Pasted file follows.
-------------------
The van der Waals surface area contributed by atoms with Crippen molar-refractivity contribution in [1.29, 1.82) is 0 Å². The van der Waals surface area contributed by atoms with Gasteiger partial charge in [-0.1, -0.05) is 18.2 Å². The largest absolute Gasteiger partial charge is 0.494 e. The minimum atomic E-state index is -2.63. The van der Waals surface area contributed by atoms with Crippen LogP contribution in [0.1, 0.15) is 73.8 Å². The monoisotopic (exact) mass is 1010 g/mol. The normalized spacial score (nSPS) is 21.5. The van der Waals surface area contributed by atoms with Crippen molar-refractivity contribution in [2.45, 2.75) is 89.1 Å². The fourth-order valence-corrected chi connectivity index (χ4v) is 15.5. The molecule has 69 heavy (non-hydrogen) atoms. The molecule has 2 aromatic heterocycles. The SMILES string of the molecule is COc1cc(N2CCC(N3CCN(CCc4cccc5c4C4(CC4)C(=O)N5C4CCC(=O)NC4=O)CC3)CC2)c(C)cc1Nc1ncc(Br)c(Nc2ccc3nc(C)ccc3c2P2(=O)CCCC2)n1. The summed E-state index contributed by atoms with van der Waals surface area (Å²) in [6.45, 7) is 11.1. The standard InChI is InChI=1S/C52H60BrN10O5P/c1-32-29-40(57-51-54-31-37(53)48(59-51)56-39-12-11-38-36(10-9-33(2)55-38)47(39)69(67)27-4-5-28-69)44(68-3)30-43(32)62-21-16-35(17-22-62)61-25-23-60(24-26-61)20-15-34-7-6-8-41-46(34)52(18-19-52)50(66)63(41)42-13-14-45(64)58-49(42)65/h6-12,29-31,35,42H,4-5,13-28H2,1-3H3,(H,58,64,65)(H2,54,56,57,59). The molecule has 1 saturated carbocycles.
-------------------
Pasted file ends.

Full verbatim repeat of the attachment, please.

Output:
The van der Waals surface area contributed by atoms with Crippen molar-refractivity contribution in [1.29, 1.82) is 0 Å². The van der Waals surface area contributed by atoms with Gasteiger partial charge in [-0.1, -0.05) is 18.2 Å². The largest absolute Gasteiger partial charge is 0.494 e. The minimum atomic E-state index is -2.63. The van der Waals surface area contributed by atoms with Crippen LogP contribution in [0.1, 0.15) is 73.8 Å². The monoisotopic (exact) mass is 1010 g/mol. The normalized spacial score (nSPS) is 21.5. The van der Waals surface area contributed by atoms with Crippen molar-refractivity contribution in [2.45, 2.75) is 89.1 Å². The fourth-order valence-corrected chi connectivity index (χ4v) is 15.5. The molecule has 69 heavy (non-hydrogen) atoms. The molecule has 2 aromatic heterocycles. The SMILES string of the molecule is COc1cc(N2CCC(N3CCN(CCc4cccc5c4C4(CC4)C(=O)N5C4CCC(=O)NC4=O)CC3)CC2)c(C)cc1Nc1ncc(Br)c(Nc2ccc3nc(C)ccc3c2P2(=O)CCCC2)n1. The summed E-state index contributed by atoms with van der Waals surface area (Å²) in [6.45, 7) is 11.1. The standard InChI is InChI=1S/C52H60BrN10O5P/c1-32-29-40(57-51-54-31-37(53)48(59-51)56-39-12-11-38-36(10-9-33(2)55-38)47(39)69(67)27-4-5-28-69)44(68-3)30-43(32)62-21-16-35(17-22-62)61-25-23-60(24-26-61)20-15-34-7-6-8-41-46(34)52(18-19-52)50(66)63(41)42-13-14-45(64)58-49(42)65/h6-12,29-31,35,42H,4-5,13-28H2,1-3H3,(H,58,64,65)(H2,54,56,57,59). The molecule has 1 saturated carbocycles.